Education bosses in Bradford say none of its schools are being investigated over an alleged hardline Muslim plot to force out governors and headteachers despite claims the issue was affecting the city.
The leader of Birmingham City Council, which is investigating 200 complaints in relation to the Operation Trojan Horse allegations, says his officers had spoken to authorities in Bradford and Manchester about the problem. Sir Albert Bore said: “There are certainly issues in Bradford which have similarities with the issues being spoken about in Birmingham.”
There are now 25 schools under investigation in Birmingham after an anonymous letter claimed a small but radical group of Muslims were pursuing their own agenda in the classrooms, with uncooperative headteachers and governors forced out. The council’s investigation, running in parallel to a separate inquiry by the Department for Education, is due to initially report back in May.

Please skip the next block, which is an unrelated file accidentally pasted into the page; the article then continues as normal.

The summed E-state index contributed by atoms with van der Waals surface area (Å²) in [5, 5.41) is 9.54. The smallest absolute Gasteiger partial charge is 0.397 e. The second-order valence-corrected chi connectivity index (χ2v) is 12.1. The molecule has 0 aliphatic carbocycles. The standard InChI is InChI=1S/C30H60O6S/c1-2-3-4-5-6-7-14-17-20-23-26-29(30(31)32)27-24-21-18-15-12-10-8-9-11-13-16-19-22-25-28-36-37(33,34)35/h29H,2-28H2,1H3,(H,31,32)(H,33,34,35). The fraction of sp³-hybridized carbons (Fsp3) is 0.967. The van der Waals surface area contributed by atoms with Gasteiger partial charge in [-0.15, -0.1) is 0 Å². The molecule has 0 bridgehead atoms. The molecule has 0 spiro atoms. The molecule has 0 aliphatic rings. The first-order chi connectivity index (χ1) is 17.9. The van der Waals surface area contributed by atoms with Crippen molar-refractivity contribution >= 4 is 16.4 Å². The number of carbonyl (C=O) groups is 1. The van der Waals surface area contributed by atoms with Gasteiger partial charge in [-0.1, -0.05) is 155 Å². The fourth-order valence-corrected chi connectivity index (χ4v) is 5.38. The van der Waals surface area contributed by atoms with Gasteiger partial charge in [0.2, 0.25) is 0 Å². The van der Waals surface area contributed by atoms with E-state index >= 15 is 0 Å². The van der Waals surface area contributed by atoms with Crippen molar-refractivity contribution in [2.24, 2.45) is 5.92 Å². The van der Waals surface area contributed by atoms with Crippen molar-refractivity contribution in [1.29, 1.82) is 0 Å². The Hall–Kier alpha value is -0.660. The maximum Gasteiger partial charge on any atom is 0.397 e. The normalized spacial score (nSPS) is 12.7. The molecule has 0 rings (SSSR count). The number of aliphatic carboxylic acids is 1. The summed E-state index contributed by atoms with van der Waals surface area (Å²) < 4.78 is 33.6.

Michael Jameson, strategic director of children’s services at Bradford Council, said the authority and West Yorkshire Police were aware of the claims made “several months ago”. He said: “We work very closely with West Yorkshire Police and will continue to liaise regarding any potential issues that may arise locally. No schools in Bradford are being specifically investigated in relation to the allegations made in the Trojan Horse letter.
“The council’s primary concern is always the education of all the children in Bradford’s schools. If the council has any concerns about the effectiveness of a governing body, we will act quickly and appropriately to help that school make rapid progress in improving the education experience and outcomes for its pupils.”